Living with the uncertainty of waiting for an organ donation is excruciating for patients and their loved ones. Perry Zimel is spreading the word about a program with the help of helping her sister, and others enduring a similar wait, find a match.
Perry Zimel’s sister Mona suffers from Primary Biliary Cholangitis (PBC) an autoimmune disease of the liver. It’s a slow, progressive destruction of the small bile ducts of the liver, causing bile and other toxins to build up in the liver. Mona is on a transplant list and is waiting for a living organ donation through the Toronto General Hospital’s Living Donor Program. Perry is trying to raise awareness and dispel some myths about living donation, which is a viable and safe option.
A ‘living donation’ happens when a person who is alive gives either a kidney or a part of their liver to someone with kidney or liver disease. A living kidney or liver donor could be a family member or a stranger-you don’t have to be related. Here’s how it works: You have to be tested to see if you are a viable donor. A donor’s blood type has to be compatible with the recipient. Due to the high cost there is only a limited amount of donors that can be tested by the program every day, which slows down the process for finding a viable match.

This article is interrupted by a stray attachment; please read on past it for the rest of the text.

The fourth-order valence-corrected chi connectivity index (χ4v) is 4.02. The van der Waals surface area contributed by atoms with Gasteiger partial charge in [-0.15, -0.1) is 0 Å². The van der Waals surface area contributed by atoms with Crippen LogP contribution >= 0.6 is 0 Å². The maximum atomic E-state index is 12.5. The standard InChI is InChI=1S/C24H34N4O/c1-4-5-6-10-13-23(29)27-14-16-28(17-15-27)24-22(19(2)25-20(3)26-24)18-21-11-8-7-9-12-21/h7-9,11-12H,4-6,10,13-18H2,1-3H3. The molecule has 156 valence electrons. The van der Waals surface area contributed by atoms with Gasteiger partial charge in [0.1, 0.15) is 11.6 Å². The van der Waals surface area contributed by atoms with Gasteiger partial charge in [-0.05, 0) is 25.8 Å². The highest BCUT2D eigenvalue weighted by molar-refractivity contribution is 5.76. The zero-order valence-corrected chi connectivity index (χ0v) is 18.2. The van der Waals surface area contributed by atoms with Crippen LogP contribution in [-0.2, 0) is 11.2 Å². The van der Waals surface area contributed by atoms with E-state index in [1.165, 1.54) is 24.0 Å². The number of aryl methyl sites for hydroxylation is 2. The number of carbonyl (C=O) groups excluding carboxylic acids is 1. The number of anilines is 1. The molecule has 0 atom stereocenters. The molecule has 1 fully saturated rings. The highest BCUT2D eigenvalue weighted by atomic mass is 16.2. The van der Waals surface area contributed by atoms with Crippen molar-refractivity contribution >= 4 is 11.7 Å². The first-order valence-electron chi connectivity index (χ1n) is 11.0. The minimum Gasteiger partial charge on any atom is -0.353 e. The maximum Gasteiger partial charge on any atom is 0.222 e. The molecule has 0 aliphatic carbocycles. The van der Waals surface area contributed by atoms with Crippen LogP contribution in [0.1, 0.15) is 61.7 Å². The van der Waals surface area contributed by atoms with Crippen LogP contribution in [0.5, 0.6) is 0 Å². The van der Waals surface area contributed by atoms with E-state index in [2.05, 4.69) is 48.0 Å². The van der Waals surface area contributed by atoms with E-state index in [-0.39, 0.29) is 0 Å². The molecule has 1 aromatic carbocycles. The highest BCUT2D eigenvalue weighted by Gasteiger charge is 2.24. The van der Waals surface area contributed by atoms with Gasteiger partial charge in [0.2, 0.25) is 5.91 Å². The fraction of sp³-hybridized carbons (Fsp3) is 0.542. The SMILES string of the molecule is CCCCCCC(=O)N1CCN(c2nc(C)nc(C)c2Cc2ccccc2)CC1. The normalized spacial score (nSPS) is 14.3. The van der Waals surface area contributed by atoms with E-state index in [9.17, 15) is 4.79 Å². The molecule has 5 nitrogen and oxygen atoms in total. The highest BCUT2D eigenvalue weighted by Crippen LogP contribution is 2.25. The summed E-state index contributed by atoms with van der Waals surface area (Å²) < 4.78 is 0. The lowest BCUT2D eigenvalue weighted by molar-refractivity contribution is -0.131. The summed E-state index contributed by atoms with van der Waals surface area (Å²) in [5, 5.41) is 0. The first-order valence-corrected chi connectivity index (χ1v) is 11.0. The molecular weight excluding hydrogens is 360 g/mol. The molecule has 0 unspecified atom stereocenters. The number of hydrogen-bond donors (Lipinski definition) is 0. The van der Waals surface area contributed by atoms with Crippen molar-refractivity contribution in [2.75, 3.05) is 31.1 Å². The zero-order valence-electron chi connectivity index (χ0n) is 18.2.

The liver regenerates itself. As little as 25 per cent of the original liver mass can regenerate back to its full size. Because of this, it is the only organ you can donate more than once in your lifetime. There aren’t any side effects to donating part of your liver and recovery time is 6-8 weeks after surgery, depending on the type of job that you have. The program has never lost a donor.
Mona is the rarest blood type, AB. This isn’t good if she was waiting for a deceased donor’s liver, but she can take any blood type from a living donor.
You can find out more information by visiting this website and watch the video clip above for our sit-down with Perry. You can also email firstname.lastname@example.org.